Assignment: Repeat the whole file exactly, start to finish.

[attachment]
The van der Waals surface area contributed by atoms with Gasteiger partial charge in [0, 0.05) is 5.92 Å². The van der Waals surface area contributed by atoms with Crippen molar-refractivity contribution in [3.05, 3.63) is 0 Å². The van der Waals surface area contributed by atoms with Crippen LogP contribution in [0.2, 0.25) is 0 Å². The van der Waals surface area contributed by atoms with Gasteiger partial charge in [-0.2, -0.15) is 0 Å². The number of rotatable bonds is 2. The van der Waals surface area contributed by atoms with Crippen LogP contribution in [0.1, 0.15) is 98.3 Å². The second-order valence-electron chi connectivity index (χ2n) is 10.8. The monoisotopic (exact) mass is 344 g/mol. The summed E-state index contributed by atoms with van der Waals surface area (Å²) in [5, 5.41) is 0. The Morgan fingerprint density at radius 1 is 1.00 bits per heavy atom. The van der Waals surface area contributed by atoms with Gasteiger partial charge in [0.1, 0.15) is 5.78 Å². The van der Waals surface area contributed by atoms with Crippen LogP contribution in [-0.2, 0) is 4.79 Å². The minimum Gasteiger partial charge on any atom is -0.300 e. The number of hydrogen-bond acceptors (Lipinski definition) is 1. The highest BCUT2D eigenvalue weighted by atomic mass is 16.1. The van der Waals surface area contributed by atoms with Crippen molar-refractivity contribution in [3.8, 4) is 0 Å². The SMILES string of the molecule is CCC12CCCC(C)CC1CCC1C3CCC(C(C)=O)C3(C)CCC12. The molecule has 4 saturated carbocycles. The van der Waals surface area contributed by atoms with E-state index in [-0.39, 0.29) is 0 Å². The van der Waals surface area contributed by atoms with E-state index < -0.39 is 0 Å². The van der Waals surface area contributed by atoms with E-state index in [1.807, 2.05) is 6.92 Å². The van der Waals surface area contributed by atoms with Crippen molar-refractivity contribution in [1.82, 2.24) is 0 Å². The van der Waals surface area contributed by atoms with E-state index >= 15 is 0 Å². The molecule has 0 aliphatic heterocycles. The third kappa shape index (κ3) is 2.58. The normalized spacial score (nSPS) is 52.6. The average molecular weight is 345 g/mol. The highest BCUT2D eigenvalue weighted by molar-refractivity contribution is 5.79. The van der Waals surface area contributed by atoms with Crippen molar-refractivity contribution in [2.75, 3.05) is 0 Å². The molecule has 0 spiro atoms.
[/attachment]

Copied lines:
The van der Waals surface area contributed by atoms with Gasteiger partial charge in [0, 0.05) is 5.92 Å². The van der Waals surface area contributed by atoms with Crippen molar-refractivity contribution in [3.05, 3.63) is 0 Å². The van der Waals surface area contributed by atoms with Crippen LogP contribution in [0.2, 0.25) is 0 Å². The van der Waals surface area contributed by atoms with Gasteiger partial charge in [-0.2, -0.15) is 0 Å². The number of rotatable bonds is 2. The van der Waals surface area contributed by atoms with Crippen LogP contribution in [0.1, 0.15) is 98.3 Å². The second-order valence-electron chi connectivity index (χ2n) is 10.8. The monoisotopic (exact) mass is 344 g/mol. The summed E-state index contributed by atoms with van der Waals surface area (Å²) in [5, 5.41) is 0. The Morgan fingerprint density at radius 1 is 1.00 bits per heavy atom. The van der Waals surface area contributed by atoms with Gasteiger partial charge in [0.1, 0.15) is 5.78 Å². The van der Waals surface area contributed by atoms with Crippen LogP contribution in [-0.2, 0) is 4.79 Å². The minimum Gasteiger partial charge on any atom is -0.300 e. The number of hydrogen-bond acceptors (Lipinski definition) is 1. The highest BCUT2D eigenvalue weighted by atomic mass is 16.1. The van der Waals surface area contributed by atoms with Crippen molar-refractivity contribution in [3.8, 4) is 0 Å². The SMILES string of the molecule is CCC12CCCC(C)CC1CCC1C3CCC(C(C)=O)C3(C)CCC12. The molecule has 4 saturated carbocycles. The van der Waals surface area contributed by atoms with E-state index in [-0.39, 0.29) is 0 Å². The van der Waals surface area contributed by atoms with E-state index < -0.39 is 0 Å². The van der Waals surface area contributed by atoms with E-state index in [1.807, 2.05) is 6.92 Å². The van der Waals surface area contributed by atoms with Crippen molar-refractivity contribution in [1.82, 2.24) is 0 Å². The van der Waals surface area contributed by atoms with E-state index >= 15 is 0 Å². The molecule has 0 aliphatic heterocycles. The third kappa shape index (κ3) is 2.58. The normalized spacial score (nSPS) is 52.6. The average molecular weight is 345 g/mol. The highest BCUT2D eigenvalue weighted by molar-refractivity contribution is 5.79. The van der Waals surface area contributed by atoms with Crippen molar-refractivity contribution in [2.75, 3.05) is 0 Å². The molecule has 0 spiro atoms.